Curry - Wikipedia, the free encyclopedia

Good luck. :)
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Old 03-20-2011, 04:10 PM   #16
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curry pan

hello

i started of with indian cooking and still used a lot of sauce-style dishes with indian spices. i found that any saute pan with at least 3" height works well. in my experience sloping sides seemed more comfortabkle for cooking than flat sides.
i like my 4.5qt bourgeat evasee for its shape and size which is just right for all semi-wet "curries". quality of SS is great so cleanup is always easy. i have also used 10-11" pans with flat sides successfully. i would not use indian pots because maintenance is high (cleanup etc) and their handles are not often convenient. also, a wider dutch oven(5-6qt) is ok too but they are more suitable for liquidy-curries. indian wet-ish curries stay for quite a while so better to cook in quantity ..so size of 4-6 qt works better 2-3 qt .

note. inidians also make dry dishes..for that, a wide pan (14") works well

rgds
mn
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Old 03-21-2011, 01:50 AM   #17
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Quote:
Originally Posted by BreezyCooking View Post
Not true at all Selkie. Curry is DEFINITELY Indian - not British. Completely. The original British-concocted mixture of spices is simply the common "yellow curry powder". Nothing more; nothing less.

Indian curry spice mixtures run into thousands & thousands of different mixtures, since every individual area & even every individual Indian family has their own specific curry mixes. This is why asking an Indian for "curry" might meet with a stare - it means different things to different areas of India, as well as individual families. There's no such thing as just "curry" in India. Even the very common "Garam Masala" spice mix used in many curries varies tremendously in its ingredients.

Pick up a good authentic Indian cookbook with some culture included - it'll verify what I've posted.
From my understanding, the British contribution to curries was writing down the recipes.
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Old 03-21-2011, 03:03 AM   #18
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I'm a brit in Hindi there is no word "curry" Selkie is nearly right when the British Raj was removed from India they returned with various masala spice powders, they are called Curry powder in English. A style of cooking "curries" has developed over here its called batch cooking restaurant style, the product is nothing like the Indian home version, it was developed so a spiced braise of Lamb, Beef or Pork( pork vindaloo is a portuguese christian dish) can be produced in 10 mins. I will explain how it is done if you want.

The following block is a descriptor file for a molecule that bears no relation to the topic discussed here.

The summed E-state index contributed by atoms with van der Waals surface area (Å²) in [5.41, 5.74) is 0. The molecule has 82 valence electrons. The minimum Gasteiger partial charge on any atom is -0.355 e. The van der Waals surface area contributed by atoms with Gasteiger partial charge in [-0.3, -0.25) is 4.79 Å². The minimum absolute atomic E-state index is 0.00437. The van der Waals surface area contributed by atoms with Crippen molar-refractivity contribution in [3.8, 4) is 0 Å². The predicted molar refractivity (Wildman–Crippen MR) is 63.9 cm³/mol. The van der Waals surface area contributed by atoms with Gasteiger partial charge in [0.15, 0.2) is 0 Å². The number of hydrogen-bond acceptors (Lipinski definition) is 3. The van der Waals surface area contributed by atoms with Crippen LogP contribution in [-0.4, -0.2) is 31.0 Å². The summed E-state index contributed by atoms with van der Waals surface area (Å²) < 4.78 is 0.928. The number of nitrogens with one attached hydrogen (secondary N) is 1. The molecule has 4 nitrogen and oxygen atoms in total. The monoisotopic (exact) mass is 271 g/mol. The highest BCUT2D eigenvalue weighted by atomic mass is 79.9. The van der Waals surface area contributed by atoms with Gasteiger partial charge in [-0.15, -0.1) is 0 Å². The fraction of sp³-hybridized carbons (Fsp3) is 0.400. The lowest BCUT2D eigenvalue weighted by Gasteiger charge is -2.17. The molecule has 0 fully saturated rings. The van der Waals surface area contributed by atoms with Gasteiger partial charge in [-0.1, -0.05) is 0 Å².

This is a good web site it has recipes and advicehttp://www.mamtaskitchen.com my older brother bought the Curry Club where Pat Chappman is the English master unfortunately his company sold it about 20 yrs agoHome - Pat Chapman's Curry Club I was taught by the chefs at VEERASWAMY - home 35 yrs ago when my family firm supplied them, I used to visit them once a week to take their rice and spice orders and eat lunch with the chefs they started my love of Indian food.
Ps on V website and its sister restaurant you will not see the word curry to them it like calling a Macdonalds a beefburger
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Old 03-21-2011, 08:49 PM   #19
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This is a good web site it has recipes and adviceMamta's Kitchen my older brother bought the Curry Club where Pat Chappman is the English master unfortunately his company sold it about 20 yrs agoHome - Pat Chapman's Curry Club I was taught by the chefs at VEERASWAMY - home 35 yrs ago when my family firm supplied them, I used to visit them once a week to take their rice and spice orders and eat lunch with the chefs they started my love of Indian food.
Great links! I bookmarked http://www.mamtaskitchen.comand FB friended
Home - Pat Chapman's Curry Club.
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Old 03-21-2011, 08:53 PM   #20
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and will continue now, since I could not get the HTML controls to behave ... I have never attempted Indian Breads, because the recipes seem to require either a tandoori or a gas range, neither of which I have. What can I do to make naan, if I have and electric range in the US?